The Marder III Ausf. H fought on all fronts of the war, being produced from 1942 to 1945, with 450 Marder III Ausf. H with the Pak 40 converted and produced. Using the tested design of the Panzer 38(t), the Marder III experienced a reliable mechanical history and has a gun that could take out most allied tanks in the war. The vulnerability to the crew due to lack of armour was its most pressing issue, with only a front shield plate at most 15 mm thick and side plates that can't enclose the crew. This makes it as very poor assault vehicles or tank substitutes as the open top could allow infantry to easily kill the crew from hidden areas, despite that, it is sometimes repurposed to this role to the chagrin of the crew.
As its production was underway, Germany already had a few self-propelled assault weapons being produced such as the StuG III that could have the same anti-tank capabilities, yet was fully armoured, enclosing the crew inadequate armour. This obvious advantage over the open Marder series encouraged the development of a new kind of tank destroyer from the Panzer 38(t) with better armour, which will eventually create the Jagdpanzer 38(t). Despite that, the Marders continued to serve to the end of the war.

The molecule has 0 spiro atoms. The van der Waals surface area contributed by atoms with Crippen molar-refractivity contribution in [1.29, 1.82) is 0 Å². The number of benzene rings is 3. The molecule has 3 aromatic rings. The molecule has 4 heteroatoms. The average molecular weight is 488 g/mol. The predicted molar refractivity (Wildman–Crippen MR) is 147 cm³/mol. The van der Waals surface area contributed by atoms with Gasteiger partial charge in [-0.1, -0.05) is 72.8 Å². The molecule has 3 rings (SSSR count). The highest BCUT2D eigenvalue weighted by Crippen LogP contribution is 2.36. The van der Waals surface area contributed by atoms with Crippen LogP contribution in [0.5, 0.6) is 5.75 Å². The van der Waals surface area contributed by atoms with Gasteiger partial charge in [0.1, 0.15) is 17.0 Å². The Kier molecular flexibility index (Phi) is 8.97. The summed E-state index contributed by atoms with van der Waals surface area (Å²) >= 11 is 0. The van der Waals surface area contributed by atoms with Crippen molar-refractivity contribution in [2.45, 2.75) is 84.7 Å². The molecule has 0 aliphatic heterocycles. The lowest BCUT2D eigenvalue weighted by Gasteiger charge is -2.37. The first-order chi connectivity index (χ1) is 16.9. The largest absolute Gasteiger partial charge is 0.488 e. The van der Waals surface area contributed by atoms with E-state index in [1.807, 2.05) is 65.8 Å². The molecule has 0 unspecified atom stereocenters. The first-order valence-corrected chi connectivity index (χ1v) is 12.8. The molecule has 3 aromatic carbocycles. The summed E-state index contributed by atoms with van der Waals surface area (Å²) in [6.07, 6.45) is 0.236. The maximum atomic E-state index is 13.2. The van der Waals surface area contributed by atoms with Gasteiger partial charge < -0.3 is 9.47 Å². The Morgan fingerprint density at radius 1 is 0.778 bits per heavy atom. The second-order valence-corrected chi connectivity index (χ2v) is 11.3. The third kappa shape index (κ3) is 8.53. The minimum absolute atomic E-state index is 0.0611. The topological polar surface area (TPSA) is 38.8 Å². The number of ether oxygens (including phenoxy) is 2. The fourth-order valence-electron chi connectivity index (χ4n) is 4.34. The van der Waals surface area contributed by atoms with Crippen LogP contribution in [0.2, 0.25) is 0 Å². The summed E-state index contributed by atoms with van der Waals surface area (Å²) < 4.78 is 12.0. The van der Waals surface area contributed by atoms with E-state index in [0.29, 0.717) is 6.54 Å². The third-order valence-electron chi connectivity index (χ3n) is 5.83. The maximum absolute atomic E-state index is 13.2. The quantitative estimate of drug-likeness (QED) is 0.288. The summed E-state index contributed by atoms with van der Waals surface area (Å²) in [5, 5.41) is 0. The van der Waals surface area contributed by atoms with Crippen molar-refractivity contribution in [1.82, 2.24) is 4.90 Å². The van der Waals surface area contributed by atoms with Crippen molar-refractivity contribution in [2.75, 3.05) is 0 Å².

"An antitank vehicle designed by Alkett. The prototype was built in June, 1942. It was produced from November, 1942 to April, 1943 at the BMM factory. The Marder II Ausf.H was also rebuilt from damaged tanks at the Wehrmacht factory in Prilougi using cabins obtained from BMM.
Marder IIIs were used actively on all fronts of World War II. Most of them were used on the Eastern Front.
A total of 613 Marder III Ausf.H tank destroyers were produced."
An excellent addition to the article will be video guides, as well as screenshots from the game and photos.
Links to the articles on the War Thunder Wiki that you think will be useful for the reader, for example,
- reference to the series of the vehicles;
- links to approximate analogues of other nations and research trees.
Paste links to sources and external resources, such as:
- topic on the official game forum;
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|Germany tank destroyers|
|Based on Pz.38(t)||Marder III · Marder III H · Jagdpanzer 38(t)|
|Based on Pz.I||Panzerjäger I|
|Based on Pz.II||15cm sIG 33 B Sfl|
|Based on Pz.III||StuG III A · StuG III F · StuG III G · StuH 42 G|
|Based on Pz.IV||Jagdpanzer IV · Panzer IV/70(V) · Panzer IV/70(A) · Brummbär · Dicker Max · Nashorn|
|Based on Pz.V||Jagdpanther · Bfw. Jagdpanther|
|Based on Pz.VI||Sturer Emil · Ferdinand · Jagdtiger|
|JPz 4-5 · Waffenträger · VFW · VT1-2|
|Wheeled||8,8 cm Flak 37 Sfl. · Sd.Kfz.234/3 · Sd.Kfz.234/4|
|Rocket/Missile||15 cm Pz.W.42 · RakJPz 2 · RakJPz 2 (HOT)|